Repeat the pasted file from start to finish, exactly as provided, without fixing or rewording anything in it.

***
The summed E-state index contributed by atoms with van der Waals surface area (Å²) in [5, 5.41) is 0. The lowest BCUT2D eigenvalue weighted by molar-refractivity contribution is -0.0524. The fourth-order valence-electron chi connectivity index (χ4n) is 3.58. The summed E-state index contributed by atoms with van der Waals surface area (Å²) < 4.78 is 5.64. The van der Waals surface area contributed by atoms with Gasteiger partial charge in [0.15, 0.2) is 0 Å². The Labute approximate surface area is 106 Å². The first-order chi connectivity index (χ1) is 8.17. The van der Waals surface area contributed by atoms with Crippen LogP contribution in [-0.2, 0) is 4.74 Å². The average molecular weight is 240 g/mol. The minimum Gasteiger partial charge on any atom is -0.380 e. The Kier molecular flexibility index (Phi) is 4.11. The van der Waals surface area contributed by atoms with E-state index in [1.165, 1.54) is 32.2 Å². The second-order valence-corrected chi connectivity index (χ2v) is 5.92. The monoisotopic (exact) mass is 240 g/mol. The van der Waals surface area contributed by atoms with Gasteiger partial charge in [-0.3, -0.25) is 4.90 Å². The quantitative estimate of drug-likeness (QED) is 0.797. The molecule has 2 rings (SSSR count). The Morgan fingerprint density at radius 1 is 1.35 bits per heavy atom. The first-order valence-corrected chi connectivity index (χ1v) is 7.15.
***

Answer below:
The summed E-state index contributed by atoms with van der Waals surface area (Å²) in [5, 5.41) is 0. The lowest BCUT2D eigenvalue weighted by molar-refractivity contribution is -0.0524. The fourth-order valence-electron chi connectivity index (χ4n) is 3.58. The summed E-state index contributed by atoms with van der Waals surface area (Å²) < 4.78 is 5.64. The van der Waals surface area contributed by atoms with Gasteiger partial charge in [0.15, 0.2) is 0 Å². The Labute approximate surface area is 106 Å². The first-order chi connectivity index (χ1) is 8.17. The van der Waals surface area contributed by atoms with Crippen LogP contribution in [-0.2, 0) is 4.74 Å². The average molecular weight is 240 g/mol. The minimum Gasteiger partial charge on any atom is -0.380 e. The Kier molecular flexibility index (Phi) is 4.11. The van der Waals surface area contributed by atoms with E-state index in [1.165, 1.54) is 32.2 Å². The second-order valence-corrected chi connectivity index (χ2v) is 5.92. The monoisotopic (exact) mass is 240 g/mol. The van der Waals surface area contributed by atoms with Gasteiger partial charge in [-0.3, -0.25) is 4.90 Å². The quantitative estimate of drug-likeness (QED) is 0.797. The molecule has 2 rings (SSSR count). The Morgan fingerprint density at radius 1 is 1.35 bits per heavy atom. The first-order valence-corrected chi connectivity index (χ1v) is 7.15.